# Is measure identical to magnitude?

In an introduction to Euclid's Elements , D.E Joyce writes:

Treating angles as magnitudes should not be confused with measuring angles. The angles themselves are the magnitudes. The only measurement of angles in the Elements is in terms of right angles (defined in the next definition). Degree measurement and radian measurement were not used until later. In terms of degrees a right angle is 90°, while in terms of radians a right angle is pi/2 radians.

I think I do appreciate the difference between magnitude and measure and understand what he means, but it still feels quite fuzzy to me.

How would you explain the difference? are my thoughts below at all right? would you please improve on them?

What is a magnitude? It is a thing that we can perform arithmetic on, and compare (think ordered field). A measure is a more physical concept, the relation between a standard magnitude (of measure one per example), and another. A magnitude is more abstract, while a measure is more concrete; we measure centimeters, grams, etc... and our standard measure is totally arbitrary, but consistent with what is imposed by abstract magnitude. When it does not, the quantity involved probably stops being seen as measurable. I find it difficult to find things that could not be called measurable. Is beauty measurable? If not, is it because firstly, there is no standard magnitude like centimeter? In the sense that beauty is subjective? and secondly because even if it was, and we decided on an algorithm to measure beauty, beauty would still not add up? Per example, overlaying two paintings of beauty measure five can produce a painting of measure one, but also of measure six depending on the paintings? Is there a more subtle example than beauty?

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I believe the distinction the first paragraph draws between angles as magnitudes and the measurement of angles is largely artificial.

I would agree that there's a difference if it weren't for the special angle of $90^\circ$. Without that, while you could say that an angle is twice, thrice, half, one-third, ... as large as another angle, you wouldn't be able to measure it, because you wouldn't have a fixed frame of reference available. But once you fix one particular angle as your frame of reference, you can say that one particular angle is twice, half, ... as large as that particular reference angle, and for all pratical intents and purposes your magnitude becomes measurable.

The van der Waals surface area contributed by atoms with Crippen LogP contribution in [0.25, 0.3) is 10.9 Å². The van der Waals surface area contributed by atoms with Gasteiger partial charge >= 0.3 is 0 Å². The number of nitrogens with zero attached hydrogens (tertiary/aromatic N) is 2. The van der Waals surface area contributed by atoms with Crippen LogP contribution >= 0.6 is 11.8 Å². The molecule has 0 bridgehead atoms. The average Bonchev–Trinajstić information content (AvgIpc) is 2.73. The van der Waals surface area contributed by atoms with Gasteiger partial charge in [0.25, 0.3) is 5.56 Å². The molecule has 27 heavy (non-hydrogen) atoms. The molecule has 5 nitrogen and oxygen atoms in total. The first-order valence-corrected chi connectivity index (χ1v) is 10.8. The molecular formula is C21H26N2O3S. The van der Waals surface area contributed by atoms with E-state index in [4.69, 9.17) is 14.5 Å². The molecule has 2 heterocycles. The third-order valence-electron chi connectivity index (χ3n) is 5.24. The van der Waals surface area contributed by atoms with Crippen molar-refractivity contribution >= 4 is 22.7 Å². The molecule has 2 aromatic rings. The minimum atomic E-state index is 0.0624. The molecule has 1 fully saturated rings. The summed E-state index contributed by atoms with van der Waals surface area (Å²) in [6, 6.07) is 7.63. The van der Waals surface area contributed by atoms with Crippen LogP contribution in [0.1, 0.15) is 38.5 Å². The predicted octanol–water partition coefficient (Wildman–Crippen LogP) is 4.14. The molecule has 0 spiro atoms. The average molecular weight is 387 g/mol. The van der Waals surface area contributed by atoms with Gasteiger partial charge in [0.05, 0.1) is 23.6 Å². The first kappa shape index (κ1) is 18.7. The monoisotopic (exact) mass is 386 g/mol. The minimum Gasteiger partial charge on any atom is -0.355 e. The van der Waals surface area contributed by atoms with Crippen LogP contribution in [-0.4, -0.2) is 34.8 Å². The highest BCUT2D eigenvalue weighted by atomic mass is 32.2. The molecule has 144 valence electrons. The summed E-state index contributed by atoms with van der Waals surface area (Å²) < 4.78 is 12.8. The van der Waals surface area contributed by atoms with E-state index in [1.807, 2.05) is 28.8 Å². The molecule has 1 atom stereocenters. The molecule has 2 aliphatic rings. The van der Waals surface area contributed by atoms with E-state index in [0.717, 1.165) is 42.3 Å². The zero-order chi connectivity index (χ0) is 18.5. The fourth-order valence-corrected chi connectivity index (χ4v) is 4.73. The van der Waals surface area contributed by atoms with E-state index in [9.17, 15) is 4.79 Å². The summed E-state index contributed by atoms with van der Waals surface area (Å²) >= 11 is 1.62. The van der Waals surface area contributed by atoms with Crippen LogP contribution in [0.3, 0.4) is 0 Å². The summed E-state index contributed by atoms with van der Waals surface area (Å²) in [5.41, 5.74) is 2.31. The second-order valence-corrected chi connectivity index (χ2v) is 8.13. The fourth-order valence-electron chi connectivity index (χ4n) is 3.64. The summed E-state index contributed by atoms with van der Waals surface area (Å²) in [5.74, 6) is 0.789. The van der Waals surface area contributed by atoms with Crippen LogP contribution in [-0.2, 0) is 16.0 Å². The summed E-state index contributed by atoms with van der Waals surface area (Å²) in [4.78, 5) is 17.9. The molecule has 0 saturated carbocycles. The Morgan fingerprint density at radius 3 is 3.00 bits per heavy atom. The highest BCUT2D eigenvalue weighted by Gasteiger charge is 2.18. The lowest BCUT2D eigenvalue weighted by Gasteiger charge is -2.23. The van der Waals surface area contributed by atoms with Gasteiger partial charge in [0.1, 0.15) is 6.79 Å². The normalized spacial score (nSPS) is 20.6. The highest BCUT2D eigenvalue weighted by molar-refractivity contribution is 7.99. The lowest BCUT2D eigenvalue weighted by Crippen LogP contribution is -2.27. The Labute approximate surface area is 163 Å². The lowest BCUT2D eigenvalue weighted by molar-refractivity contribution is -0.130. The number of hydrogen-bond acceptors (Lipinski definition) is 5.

The reference to radians or degrees seems poorly thought out to me. Whether or not those particular units where used at a certain time or not doesn't really matter. As long as there's some unit is available - and $90^\circ$ certainly is one - every comparison of some angle to that particular angle then become a measurement. So unless Euclid never speak of any angle being twice or half or one-third of a rectangular angle, I'd argue that he does measure angles, despit the fact that he doesn't use the units we're used to.

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A measurement is an empirical estimate of a magnitude. Not all magnitudes are empirical. If we declare an angle to be right, then it has a magnitude, $\pi/2$. But that isn't a measurement; it may be an axiom in whatever geometric argument we are making that the angle is right.

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You defined measure in terms of magnitude, can you define magnitude as well? By "Not all magnitudes are empirical", do you mean that not all magnitudes have related empirical estimates? can you give an example? You say that 'right' and 'pi/2' are magnitudes, can you justify that? you also say that 'that isn't a measurement". Why? and what would be a measurement? – bluemoon May 8 '13 at 8:51
A magnitude is a real number, and a measurement is an empirically obtained rational number in the same domain. We can justify that $\pi/2$ radians is a magnitude because it is a real number. A right angle's magnitude isn't a measurement if the right angle is actually a perfect idealization from geometry, and not some approximation to a right angle being constructed or measured. An abstract right angle's magnitude in radians is $\pi/2$ where $\pi$ is the actual transcendental real number, and not a rational approximation like 3.1416. – Kaz May 8 '13 at 19:34
I do not mean to drag this, but I find the subtleties and confusion in this topic both interesting and unsettling. Your conception is at odds with both Joyce's and fgp's. Are you identifying measurement with a physical measurement made by humans then translated to a number using a finite process? Thus constraining it to be rational? Is this a standard definition? – bluemoon May 9 '13 at 8:41